The mean value of the maximum cost students could spend on shoes was 34.2 with the standard deviation and variance of 11.47654 and 131.642 respectively. The least amount of money the students could ever incur on shoes from the data had the mean, standard deviation and variance of 16.1, 4.89791 and 23.989 respectively. The mean shoe size from the sample data was 40.2 with 3.48833 deviations from the mean and the variance of 12.168.

Table 3: Grouped shoe size summary

Gender

Male

Female

Mean

Maximum

Minimum

Mean

Maximum

Minimum

Shoe_size

42.50

45.00

38.00

37.90

42.00

33.00

The mean shoe size for the male respondents from the sample was 42.5 with the minimum size of 38 and the maximum shoe size of 45. On the other hand, the mean shoe size for female student respondents in the sample was 37.9 with minimum and maximum of 33 and 42 respectively. From the result in table 3, most of the male shoes should be of size 42.5 and maintained in the range between 38 and 45 in the shop with that of ladies mostly being 37.9 and others maintained in the range between size 33 and 42.

Margin of errors at 95% confidence level

Shoe size

Maximum cost

Minimum cost

Z (95%)

1.96

Z (95%)

1.96

Z (95%)

1.96

standard error

0.780013

Standard Error

2.565561

Standard Error

1.355107

Margin of Error

1.528826

Margin of Error

5.0285

Margin of Error

2.65601

The margin of error for shoe size, maximum cost incurred on the shoes by the students and the minimum cost incurred on the shoes by the students was determined at 5% level of significance. The margin of error for shoe size was 1.528826 at 95% confidence level, that of the maximum cost was 5.0285 and finally, that of the minimum cost that could ever be incurred by the students was 2.65601.

Confidence intervals at 95% confidence level

Shoe size

Maximum cost

Minimum cost

Upper limit

41.72883

Upper limit

39.2285

Upper limit

15.75601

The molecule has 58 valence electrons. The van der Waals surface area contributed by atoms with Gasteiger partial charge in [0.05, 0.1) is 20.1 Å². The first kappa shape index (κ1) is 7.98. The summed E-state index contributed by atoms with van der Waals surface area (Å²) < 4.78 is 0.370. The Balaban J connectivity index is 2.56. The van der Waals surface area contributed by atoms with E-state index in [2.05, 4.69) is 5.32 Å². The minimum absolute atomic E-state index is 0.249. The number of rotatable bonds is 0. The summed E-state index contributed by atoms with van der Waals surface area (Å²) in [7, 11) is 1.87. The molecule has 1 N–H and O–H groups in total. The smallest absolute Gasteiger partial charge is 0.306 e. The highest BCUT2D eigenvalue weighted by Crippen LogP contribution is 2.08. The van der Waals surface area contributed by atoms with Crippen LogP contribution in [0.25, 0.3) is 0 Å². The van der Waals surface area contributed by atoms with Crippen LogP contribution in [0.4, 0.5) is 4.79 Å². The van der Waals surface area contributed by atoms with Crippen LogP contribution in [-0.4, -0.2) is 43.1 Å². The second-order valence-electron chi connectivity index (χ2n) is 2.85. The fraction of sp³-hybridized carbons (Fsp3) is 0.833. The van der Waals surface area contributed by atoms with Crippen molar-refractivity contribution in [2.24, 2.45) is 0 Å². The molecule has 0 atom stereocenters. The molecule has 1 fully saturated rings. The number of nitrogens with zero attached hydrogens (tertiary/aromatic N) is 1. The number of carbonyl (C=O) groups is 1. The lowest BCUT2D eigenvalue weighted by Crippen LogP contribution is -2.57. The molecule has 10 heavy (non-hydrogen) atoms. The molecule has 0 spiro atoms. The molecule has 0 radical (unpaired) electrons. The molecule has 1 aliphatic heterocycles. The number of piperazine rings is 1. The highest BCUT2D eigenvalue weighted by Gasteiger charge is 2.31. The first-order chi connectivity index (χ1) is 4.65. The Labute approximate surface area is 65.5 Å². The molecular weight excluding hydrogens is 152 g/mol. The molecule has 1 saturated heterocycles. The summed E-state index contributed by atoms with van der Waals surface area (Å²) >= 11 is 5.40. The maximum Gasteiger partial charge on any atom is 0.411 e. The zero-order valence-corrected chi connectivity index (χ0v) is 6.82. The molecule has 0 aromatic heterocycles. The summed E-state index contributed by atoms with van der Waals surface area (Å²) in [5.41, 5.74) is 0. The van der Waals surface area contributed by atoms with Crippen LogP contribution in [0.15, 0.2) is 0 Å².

Lower limit

38.67117

Lower limit

29.1715

Lower limit

10.44399

The calculated confidence interval for the variables were; shoe size (38.67117 – 41.72883), that of maximum cost was A$(29.1715 – 39.2285) and lastly, confidence interval for minimum cost was A$(10.44399 – 15.75601).

Conclusion

It can therefore be concluded from the results that the most preferred shoe type was leather closed shoes. The price range from the results at which the shoes could best sell was at the interval maximum cost of A$(29.1715 – 39.2285) and the minimum cost of A$(10.44399 – 15.75601). It is then recommended that the business should consider supplying more of leather closed shoes and the shoes supplied should have the prices within the maximum and minimum cost interval limits.

References

Cleary, M., Horsfall, J. and Hayter, M., 2014. Data collection and sampling in qualitative research: does size matter?. Journal of advanced nursing70(3), pp.473-475.

Colby, S.L. and Ortman, J.M., 2017. Projections of the size and composition of the US population: 2014 to 2060: Population estimates and projections.

De Angelis, M., Ad?güzel, F. and Amatulli, C., 2017. The role of design similarity in consumers’ evaluation of new green products: An investigation of luxury fashion brands. Journal of Cleaner Production141, pp.1515-1527.

Hair, J.F., Sarstedt, M., Pieper, T.M. and Ringle, C.M., 2012. The use of partial least squares structural equation modeling in strategic management research: a review of past practices and recommendations for future applications. Long range planning45(5-6), pp.320-340.

Kimelberg, S.M. and Williams, E., 2013. Evaluating the importance of business location factors: The influence of facility type. Growth and Change44(1), pp.92-117.

Malterud, K., Siersma, V.D. and Guassora, A.D., 2016. Sample size in qualitative interview studies: guided by information power. Qualitative health research26(13), pp.1753-1760.

Palinkas, L.A., Horwitz, S.M., Green, C.A., Wisdom, J.P., Duan, N. and Hoagwood, K., 2015. Purposeful sampling for qualitative data collection and analysis in mixed method implementation research. Administration and Policy in Mental Health and Mental Health Services Research42(5), pp.533-544.

Verhetsel, A., Kessels, R., Goos, P., Zijlstra, T., Blomme, N. and Cant, J., 2015. Location of logistics companies: a stated preference study to disentangle the impact of accessibility. Journal of Transport Geography42, pp.110-121.